„Pelham ends his article with an extraordinarily propagandistic and simply fantastical moral inversion – informing readers that it is the Israelis – and not the Egyptians – who should be on the defensive about racism.
‚The Middle East is not unique. Politics and the Olympics have gone hand-in-hand for a century. After the first world war, the IOC banned the losing axis of Germany, Austria and Turkey, and barred Germany and Japan again after the Second World War. America and its allies (including Israel) boycotted the Moscow Olympics in 1980 after the Soviet invasion of Afghanistan. South Africa too was kept out from 1964 to 1988 on account of its apartheid white-supremacist rule. As Israel builds higher barriers between Jews and Palestinians in areas it occupies, the boycotters find the South Africa analogy particularly apt.‘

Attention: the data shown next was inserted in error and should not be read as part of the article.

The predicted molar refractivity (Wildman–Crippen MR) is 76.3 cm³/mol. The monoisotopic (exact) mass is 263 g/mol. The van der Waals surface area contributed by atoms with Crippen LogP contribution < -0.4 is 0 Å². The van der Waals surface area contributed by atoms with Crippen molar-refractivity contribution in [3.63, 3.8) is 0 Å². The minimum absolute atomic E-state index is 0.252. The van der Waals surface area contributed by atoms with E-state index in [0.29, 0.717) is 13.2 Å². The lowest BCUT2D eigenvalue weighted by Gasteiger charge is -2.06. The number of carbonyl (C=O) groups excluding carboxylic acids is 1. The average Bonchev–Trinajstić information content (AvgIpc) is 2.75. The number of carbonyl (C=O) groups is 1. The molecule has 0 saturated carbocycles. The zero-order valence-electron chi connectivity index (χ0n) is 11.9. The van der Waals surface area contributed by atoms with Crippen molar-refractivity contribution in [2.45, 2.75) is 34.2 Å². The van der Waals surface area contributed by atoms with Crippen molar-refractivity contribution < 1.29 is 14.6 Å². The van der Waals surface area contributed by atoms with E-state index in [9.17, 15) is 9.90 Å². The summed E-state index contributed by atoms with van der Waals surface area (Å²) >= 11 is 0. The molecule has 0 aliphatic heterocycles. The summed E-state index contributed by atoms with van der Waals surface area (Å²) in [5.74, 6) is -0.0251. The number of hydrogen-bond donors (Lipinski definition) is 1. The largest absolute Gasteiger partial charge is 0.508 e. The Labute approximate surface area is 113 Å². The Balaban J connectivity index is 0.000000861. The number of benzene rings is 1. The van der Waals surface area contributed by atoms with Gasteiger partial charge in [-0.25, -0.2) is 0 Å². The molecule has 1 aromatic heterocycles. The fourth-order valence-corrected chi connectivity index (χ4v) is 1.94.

Of course, ‚apartheid‘ has absolutely nothing to do with ‚higher‘ security barriers between two separate national communities. It involves a legally codified system of racial segregation within a country – a dynamic completely absent from the progressive, multi-ethnic democracy of Israel. Within this explicit lie, however, lays a much bigger implicit lie. Pelham – by citing examples of other historical boycotts – seems to be suggesting that the decision by Arab athletes to ‘boycott’ Israeli athletes can at least arguably be seen as a justifiable moral stance against an intrinsically racist country. The historical ‚context‘ provided by the Economist journalist is not an Arab world which can’t let go of intellectually crippling medieval antisemitic calumnies, but of Jews allegedly guilty of racism and supremacism.“
(Bericht auf UK Media Watch: „Economist twists story about Egyptian racism into lie about Israeli ‚apartheid‘“)